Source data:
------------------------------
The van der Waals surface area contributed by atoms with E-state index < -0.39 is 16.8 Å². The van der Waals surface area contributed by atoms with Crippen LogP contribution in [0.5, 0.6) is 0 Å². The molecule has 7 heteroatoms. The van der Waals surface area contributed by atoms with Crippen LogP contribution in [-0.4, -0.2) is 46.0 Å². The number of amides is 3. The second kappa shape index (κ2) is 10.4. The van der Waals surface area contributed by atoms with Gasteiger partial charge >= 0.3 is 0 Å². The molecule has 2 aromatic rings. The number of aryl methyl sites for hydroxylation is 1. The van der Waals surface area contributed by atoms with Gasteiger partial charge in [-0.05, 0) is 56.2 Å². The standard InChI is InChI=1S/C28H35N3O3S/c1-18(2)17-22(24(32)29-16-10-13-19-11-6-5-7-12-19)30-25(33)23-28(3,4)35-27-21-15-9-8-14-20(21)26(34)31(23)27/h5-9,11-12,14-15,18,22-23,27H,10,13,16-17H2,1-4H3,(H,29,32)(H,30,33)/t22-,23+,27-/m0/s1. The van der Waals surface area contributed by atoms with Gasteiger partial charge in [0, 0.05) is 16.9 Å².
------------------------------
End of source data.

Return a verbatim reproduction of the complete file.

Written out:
The van der Waals surface area contributed by atoms with E-state index < -0.39 is 16.8 Å². The van der Waals surface area contributed by atoms with Crippen LogP contribution in [0.5, 0.6) is 0 Å². The molecule has 7 heteroatoms. The van der Waals surface area contributed by atoms with Crippen LogP contribution in [-0.4, -0.2) is 46.0 Å². The number of amides is 3. The second kappa shape index (κ2) is 10.4. The van der Waals surface area contributed by atoms with Gasteiger partial charge >= 0.3 is 0 Å². The molecule has 2 aromatic rings. The number of aryl methyl sites for hydroxylation is 1. The van der Waals surface area contributed by atoms with Gasteiger partial charge in [-0.05, 0) is 56.2 Å². The standard InChI is InChI=1S/C28H35N3O3S/c1-18(2)17-22(24(32)29-16-10-13-19-11-6-5-7-12-19)30-25(33)23-28(3,4)35-27-21-15-9-8-14-20(21)26(34)31(23)27/h5-9,11-12,14-15,18,22-23,27H,10,13,16-17H2,1-4H3,(H,29,32)(H,30,33)/t22-,23+,27-/m0/s1. The van der Waals surface area contributed by atoms with Gasteiger partial charge in [0, 0.05) is 16.9 Å².